Submitted to: Animal Feed Science And Technology
Publication Type: Peer Reviewed Journal
Publication Acceptance Date: 5/6/1997
Publication Date: N/A
Citation: Interpretive Summary: Fluorescence occurs when light with sufficiently high energy is absorbed by a molecule exciting an electron within the molecule to a higher energy state. The subsequent return of the electron to its unexcited state is often accompanied by fluorescence. Twenty dried materials (plants and feces from Angora goats eating some of the plants) having different ages (1 1to 18 years) were examined for laser-induced fluorescence (LIF). The materials were ground and suspended in the solvent chloroform. The filtered solvent was then exposed to light produced by a neodymium:yttrium aluminum garnet laser. The spectral signatures of these materials were examined to determine if the LIF they produced could be used to distinguish among materials. The spectral signatures arising from the 20 materials appeared different. Mean peak fluorescence differed in both wavelength and peak counts across the spectral range between blue and red. Peak fluorescence was evaluated in the blue near 455 nm, in the red near 674 nm and in the green near 528 nm. In general, the blue and green fluorescence peaks were short and broad while the red peak was tall and narrow. Materials differed statistically based on red/blue, red/green and blue/green count ratios. For 16 materials both replicates had peak fluorescence in the blue, green and red regions. Simultaneously analyzing these 3 count ratios in a multivariate analysis indicated 5 materials were quite unique and differed from one another while the remaining 11 materials formed unique sub groups of 2 or more materials. Further research will be required to determine what compounds are producing the spectral signatures and how sample preparation affects LIF.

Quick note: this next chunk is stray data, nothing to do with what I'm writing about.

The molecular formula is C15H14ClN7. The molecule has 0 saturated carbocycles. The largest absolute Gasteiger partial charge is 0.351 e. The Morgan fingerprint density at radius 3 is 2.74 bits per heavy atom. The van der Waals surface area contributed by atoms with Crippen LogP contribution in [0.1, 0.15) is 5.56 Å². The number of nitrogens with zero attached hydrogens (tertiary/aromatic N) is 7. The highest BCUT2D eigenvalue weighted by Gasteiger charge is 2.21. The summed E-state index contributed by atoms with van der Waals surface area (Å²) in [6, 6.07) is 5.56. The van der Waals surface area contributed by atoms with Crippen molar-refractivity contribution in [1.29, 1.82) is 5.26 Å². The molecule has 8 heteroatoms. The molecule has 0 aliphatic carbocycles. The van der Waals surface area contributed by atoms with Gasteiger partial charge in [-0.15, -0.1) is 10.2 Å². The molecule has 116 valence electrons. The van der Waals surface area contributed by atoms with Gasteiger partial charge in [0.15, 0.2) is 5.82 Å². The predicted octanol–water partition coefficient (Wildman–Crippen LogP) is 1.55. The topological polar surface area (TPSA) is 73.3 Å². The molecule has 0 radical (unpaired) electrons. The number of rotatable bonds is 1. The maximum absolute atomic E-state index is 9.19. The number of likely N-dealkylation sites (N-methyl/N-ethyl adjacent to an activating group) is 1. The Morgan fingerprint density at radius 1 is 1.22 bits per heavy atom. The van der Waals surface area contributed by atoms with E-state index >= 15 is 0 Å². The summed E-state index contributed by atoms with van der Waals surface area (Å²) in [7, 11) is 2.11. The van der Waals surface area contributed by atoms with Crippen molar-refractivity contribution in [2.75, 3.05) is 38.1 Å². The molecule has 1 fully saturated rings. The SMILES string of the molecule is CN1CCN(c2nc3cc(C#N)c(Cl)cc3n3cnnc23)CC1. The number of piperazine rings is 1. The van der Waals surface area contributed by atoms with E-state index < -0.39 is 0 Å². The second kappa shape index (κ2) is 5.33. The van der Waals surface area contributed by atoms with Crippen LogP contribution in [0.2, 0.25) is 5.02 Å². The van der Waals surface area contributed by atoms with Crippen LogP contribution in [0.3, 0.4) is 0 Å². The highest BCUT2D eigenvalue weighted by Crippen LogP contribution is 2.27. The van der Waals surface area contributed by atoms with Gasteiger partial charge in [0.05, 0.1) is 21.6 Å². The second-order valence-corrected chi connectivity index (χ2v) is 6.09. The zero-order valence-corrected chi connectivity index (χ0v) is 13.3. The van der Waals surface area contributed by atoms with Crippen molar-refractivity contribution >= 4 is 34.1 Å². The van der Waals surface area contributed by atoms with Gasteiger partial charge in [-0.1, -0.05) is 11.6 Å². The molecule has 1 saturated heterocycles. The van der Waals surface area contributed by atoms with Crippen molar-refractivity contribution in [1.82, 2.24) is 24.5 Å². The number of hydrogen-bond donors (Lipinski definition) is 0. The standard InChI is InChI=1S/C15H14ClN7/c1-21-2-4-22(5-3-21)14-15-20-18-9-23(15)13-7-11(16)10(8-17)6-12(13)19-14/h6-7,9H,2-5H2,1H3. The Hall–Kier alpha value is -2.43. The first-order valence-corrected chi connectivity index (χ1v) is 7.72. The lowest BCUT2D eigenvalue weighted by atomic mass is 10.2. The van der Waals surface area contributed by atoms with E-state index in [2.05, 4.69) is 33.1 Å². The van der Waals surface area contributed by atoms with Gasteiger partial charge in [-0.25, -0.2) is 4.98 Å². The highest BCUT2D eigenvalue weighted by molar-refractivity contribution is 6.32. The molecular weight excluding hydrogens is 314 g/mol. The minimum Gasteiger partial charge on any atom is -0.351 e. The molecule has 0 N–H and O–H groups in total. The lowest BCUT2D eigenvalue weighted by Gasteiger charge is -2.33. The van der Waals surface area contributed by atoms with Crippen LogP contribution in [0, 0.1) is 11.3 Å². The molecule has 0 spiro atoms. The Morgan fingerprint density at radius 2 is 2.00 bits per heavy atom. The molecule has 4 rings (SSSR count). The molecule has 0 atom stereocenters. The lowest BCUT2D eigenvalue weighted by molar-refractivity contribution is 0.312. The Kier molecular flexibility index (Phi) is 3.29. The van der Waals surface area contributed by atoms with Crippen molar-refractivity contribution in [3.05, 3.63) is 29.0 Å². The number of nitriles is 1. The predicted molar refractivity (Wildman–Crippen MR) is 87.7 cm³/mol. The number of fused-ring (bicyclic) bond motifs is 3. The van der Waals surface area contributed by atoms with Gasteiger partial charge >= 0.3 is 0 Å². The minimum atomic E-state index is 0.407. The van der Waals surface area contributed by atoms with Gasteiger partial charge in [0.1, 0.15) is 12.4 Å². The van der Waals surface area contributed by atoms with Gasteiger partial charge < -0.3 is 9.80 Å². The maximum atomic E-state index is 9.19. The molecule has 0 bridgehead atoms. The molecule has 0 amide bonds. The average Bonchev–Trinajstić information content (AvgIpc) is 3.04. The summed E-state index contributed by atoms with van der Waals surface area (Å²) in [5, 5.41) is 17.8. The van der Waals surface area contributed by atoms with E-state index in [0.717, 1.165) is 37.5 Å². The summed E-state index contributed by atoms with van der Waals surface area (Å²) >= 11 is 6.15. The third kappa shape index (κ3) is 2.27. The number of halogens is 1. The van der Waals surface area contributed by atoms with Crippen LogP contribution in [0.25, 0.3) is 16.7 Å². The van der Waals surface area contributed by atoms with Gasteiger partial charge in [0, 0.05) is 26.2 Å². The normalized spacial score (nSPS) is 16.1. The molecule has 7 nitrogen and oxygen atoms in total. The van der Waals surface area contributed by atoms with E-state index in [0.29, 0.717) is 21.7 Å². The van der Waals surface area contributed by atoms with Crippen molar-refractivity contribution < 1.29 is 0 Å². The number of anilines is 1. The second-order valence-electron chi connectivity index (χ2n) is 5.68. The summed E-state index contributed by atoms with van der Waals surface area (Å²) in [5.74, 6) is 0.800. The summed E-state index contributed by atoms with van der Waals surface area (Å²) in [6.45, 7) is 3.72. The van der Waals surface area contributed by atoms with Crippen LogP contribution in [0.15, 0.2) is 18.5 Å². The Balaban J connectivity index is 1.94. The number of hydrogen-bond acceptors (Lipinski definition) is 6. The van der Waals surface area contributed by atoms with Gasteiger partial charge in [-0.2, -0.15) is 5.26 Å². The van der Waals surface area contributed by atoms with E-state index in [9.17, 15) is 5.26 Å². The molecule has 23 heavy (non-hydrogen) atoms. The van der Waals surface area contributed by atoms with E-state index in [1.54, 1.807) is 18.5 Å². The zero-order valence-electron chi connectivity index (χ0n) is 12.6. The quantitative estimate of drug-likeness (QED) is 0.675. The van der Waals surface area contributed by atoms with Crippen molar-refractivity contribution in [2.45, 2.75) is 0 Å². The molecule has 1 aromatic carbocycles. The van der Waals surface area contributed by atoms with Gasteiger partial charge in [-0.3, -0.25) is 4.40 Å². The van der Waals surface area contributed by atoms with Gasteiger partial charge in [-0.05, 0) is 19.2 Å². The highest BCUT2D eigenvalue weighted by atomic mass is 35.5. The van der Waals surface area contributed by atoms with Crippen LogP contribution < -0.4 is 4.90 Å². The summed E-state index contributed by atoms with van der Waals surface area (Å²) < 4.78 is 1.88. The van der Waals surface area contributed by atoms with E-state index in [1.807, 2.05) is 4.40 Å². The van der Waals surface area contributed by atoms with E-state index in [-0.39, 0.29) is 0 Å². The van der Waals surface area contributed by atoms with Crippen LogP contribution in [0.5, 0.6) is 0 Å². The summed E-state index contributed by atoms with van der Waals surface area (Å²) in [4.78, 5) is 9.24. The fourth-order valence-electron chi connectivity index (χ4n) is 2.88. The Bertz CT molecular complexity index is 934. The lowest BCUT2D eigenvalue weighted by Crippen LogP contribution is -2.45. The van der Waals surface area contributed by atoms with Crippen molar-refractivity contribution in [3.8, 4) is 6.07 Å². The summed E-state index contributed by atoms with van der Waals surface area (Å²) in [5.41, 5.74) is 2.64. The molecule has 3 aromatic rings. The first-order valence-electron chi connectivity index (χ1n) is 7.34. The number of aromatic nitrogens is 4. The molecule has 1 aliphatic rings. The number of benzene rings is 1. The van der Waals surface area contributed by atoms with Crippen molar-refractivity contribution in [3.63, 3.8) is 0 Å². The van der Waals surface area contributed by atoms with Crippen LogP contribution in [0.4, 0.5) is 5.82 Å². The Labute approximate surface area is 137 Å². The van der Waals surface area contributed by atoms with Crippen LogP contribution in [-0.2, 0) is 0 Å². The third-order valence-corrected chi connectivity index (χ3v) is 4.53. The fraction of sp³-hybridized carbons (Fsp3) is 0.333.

Technical Abstract: Filtrate from pre-and post-digested plant material was exposed to 355 nm pulsed laser light and the subsequent laser-induced fluorescence (LIF) was recorded. Similarities and differences among spectra from the 20 materials are discussed. Each material was replicated once, dried, ground and exposed to chloroform (CHCl3) for 24 hr. The material represented aged (1 to 18 years old) plants from different herbaceous (grasses and forbs) and woody plant life forms. Mean peak fluorescence recorded among materials differed (P<0.0001) in both wavelength and peak amplitude (counts) across the spectral range (387 nm to 788 nm). Peak fluorescence was evaluated within each of three arbitrary color categories, blue near 455 nm and red near 674 nm while only 16 of the materials produced a green peak near 528 nm. In general, the blue and green fluorescence peaks were broad while the red peak was narrow. Mean peak counts were largest in the red range (1:1328). Varying amounts of laser beam absorption occurred among the materials evaluated due to different concentrations of filtrate and different absorption efficiencies, therefore, amplitude data (counts) were not used to determine statistical differences among materials. To overcome difficulties attributed to the raw count data red/blue, red/green and blue/green count ratios within replicates were calculated. Using all three count ratios in a multi variate analysis of variance, the 16 materials could be separated into nine different (P<0.05) material groupings. The LIF technique may provide a reliable means to separate ground pre- and post-digested plant materials following further research into determining what fluorophores are producing the spectral signatures and how sample preparation affect peak wavelengths.